News broke this afternoon that the NHL made a significant offer to the NHLPA. Hockey fans, including myself, are all hoping this is the real deal, and will lead to the end of the NHL Lockout. Gary Bettman even announced that if the deal can be signed in enough time to have a 1 week training camp and open the season on November 2nd, the league would play a full 82-game season.
What does the offer mean though? Is this really the end of the lockout? Will we soon see our stars back on the ice? The NHLPA is currently going over the offer with a fine-tooth comb (as they should), and is expected to submit a counter offer in the coming days. In the meantime, let’s analyze what we do know.
The NHL announced that they were offering a 50/50 split in Hockey Related Revenue (HRR). This certainly sounds great, however there are a couple of potential pitfalls that the NHLPA must be aware of and could kill the deal.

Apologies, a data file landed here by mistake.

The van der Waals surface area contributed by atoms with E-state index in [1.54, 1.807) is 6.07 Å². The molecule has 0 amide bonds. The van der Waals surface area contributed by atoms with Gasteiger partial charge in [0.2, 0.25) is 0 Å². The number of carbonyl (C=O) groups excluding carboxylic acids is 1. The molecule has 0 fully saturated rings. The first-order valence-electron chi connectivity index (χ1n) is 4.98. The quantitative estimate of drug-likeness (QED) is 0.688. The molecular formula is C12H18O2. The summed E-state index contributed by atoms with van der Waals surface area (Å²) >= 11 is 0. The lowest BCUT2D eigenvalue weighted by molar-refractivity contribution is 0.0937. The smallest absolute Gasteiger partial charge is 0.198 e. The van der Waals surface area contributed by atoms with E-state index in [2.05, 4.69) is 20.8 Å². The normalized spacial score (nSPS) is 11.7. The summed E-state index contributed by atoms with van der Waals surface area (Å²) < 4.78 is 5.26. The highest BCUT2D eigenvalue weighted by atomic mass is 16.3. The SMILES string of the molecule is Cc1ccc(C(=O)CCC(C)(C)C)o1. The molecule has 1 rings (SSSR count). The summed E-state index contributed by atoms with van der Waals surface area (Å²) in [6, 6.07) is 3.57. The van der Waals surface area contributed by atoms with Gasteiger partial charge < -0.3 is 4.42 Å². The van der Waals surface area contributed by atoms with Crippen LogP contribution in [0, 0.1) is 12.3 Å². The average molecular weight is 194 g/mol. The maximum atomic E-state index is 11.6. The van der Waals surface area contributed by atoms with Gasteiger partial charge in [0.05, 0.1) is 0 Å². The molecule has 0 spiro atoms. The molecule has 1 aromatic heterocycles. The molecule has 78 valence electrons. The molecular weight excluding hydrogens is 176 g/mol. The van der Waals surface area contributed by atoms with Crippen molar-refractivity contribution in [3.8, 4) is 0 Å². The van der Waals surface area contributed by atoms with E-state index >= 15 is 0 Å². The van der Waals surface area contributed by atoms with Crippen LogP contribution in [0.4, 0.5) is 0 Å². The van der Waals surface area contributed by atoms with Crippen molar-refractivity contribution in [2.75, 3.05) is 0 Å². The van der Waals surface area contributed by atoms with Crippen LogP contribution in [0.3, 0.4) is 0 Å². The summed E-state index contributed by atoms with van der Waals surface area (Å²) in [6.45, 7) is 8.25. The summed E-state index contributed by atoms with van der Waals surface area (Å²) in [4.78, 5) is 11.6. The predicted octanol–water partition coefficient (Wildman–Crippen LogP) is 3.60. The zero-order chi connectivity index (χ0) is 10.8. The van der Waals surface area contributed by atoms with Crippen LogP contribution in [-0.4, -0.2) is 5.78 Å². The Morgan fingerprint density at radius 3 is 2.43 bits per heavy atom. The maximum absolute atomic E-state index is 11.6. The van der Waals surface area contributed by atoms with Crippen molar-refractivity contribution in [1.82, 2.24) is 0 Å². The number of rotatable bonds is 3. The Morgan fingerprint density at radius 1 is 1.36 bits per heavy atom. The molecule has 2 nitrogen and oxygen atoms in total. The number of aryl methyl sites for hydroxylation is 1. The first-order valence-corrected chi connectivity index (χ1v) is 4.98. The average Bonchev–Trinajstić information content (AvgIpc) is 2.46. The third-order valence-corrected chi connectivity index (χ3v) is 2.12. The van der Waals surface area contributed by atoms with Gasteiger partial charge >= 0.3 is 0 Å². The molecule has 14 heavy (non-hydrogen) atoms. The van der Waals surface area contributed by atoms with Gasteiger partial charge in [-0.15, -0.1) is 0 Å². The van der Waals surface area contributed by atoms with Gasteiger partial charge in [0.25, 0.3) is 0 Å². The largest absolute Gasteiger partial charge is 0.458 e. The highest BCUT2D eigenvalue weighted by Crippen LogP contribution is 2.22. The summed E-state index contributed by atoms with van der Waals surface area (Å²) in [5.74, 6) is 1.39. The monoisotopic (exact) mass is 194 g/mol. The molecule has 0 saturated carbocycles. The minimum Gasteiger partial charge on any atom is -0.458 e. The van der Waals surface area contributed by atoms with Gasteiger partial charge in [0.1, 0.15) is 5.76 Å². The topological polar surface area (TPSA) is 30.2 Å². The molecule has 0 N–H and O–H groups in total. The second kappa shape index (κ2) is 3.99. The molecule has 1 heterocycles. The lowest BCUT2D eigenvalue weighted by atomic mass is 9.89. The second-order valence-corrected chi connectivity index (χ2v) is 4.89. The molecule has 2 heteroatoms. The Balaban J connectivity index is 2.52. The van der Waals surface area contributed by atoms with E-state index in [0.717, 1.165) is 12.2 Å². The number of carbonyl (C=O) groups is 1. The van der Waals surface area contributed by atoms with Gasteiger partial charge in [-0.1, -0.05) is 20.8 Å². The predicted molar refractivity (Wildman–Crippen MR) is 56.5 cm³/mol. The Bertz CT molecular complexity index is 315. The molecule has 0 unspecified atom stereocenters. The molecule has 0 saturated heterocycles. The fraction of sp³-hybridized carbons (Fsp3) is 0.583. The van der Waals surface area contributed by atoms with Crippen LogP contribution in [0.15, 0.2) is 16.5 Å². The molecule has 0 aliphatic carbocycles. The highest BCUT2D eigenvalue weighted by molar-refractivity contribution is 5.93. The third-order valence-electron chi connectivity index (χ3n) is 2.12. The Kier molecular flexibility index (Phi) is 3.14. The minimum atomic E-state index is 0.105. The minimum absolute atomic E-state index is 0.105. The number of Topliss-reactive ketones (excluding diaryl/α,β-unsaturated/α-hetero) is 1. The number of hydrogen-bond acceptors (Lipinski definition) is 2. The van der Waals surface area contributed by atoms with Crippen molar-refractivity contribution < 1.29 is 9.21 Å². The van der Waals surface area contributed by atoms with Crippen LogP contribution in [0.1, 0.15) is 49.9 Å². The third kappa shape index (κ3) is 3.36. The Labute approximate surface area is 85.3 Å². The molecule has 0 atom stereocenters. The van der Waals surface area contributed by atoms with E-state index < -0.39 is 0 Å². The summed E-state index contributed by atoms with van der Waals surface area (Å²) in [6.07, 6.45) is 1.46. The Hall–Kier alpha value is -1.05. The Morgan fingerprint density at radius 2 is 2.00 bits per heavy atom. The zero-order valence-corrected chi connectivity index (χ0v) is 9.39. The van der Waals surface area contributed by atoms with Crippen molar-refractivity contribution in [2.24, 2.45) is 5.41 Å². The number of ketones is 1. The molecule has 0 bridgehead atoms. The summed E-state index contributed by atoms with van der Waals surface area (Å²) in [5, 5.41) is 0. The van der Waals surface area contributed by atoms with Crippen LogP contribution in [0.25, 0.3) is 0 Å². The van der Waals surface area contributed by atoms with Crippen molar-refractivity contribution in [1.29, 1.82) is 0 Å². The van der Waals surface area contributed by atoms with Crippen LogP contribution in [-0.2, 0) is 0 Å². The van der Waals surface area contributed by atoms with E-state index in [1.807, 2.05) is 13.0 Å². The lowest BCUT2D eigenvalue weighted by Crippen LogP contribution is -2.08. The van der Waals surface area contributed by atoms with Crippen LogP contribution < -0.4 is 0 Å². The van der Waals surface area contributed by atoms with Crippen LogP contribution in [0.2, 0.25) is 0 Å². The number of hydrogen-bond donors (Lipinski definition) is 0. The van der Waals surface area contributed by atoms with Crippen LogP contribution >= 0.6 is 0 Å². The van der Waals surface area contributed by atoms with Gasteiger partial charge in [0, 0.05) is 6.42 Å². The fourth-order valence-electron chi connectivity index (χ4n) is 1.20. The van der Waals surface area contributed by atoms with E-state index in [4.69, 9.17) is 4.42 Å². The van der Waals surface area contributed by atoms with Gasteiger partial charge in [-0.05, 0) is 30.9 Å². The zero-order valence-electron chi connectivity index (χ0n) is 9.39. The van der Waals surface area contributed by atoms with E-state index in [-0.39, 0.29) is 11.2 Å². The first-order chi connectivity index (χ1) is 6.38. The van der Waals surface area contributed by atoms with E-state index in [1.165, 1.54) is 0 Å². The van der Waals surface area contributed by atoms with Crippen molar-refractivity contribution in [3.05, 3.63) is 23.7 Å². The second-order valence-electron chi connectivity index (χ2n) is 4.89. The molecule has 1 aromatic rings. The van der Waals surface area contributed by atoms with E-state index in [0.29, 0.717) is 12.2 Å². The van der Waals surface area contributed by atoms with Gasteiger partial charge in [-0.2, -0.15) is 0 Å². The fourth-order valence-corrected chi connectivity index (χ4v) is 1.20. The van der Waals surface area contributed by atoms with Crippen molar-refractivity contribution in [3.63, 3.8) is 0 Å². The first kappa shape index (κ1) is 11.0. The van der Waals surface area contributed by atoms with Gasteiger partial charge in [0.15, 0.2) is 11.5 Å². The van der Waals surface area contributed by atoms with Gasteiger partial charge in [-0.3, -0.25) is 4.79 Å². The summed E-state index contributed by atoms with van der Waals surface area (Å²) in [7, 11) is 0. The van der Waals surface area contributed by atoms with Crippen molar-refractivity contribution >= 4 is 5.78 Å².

1) Is the definition of HRR in the NHL’s offer, the same definition as in the previous CBA? If the answer to this question is “no”, then the 50/50 split is just a PR exercise by the league. The two sides must be talking the same language. They must agree upon the definition of HRR or this offer will not lead to progress.
2) Future years – Does the NHLPA split of HRR stay at 50% for the life of the deal, or does it decrease as revenues increase? If there is a further decrease in the later years of the agreement, this could lead to a rejection and will be seen by the NHLPA as an attack on salaries. The split must stay for six years.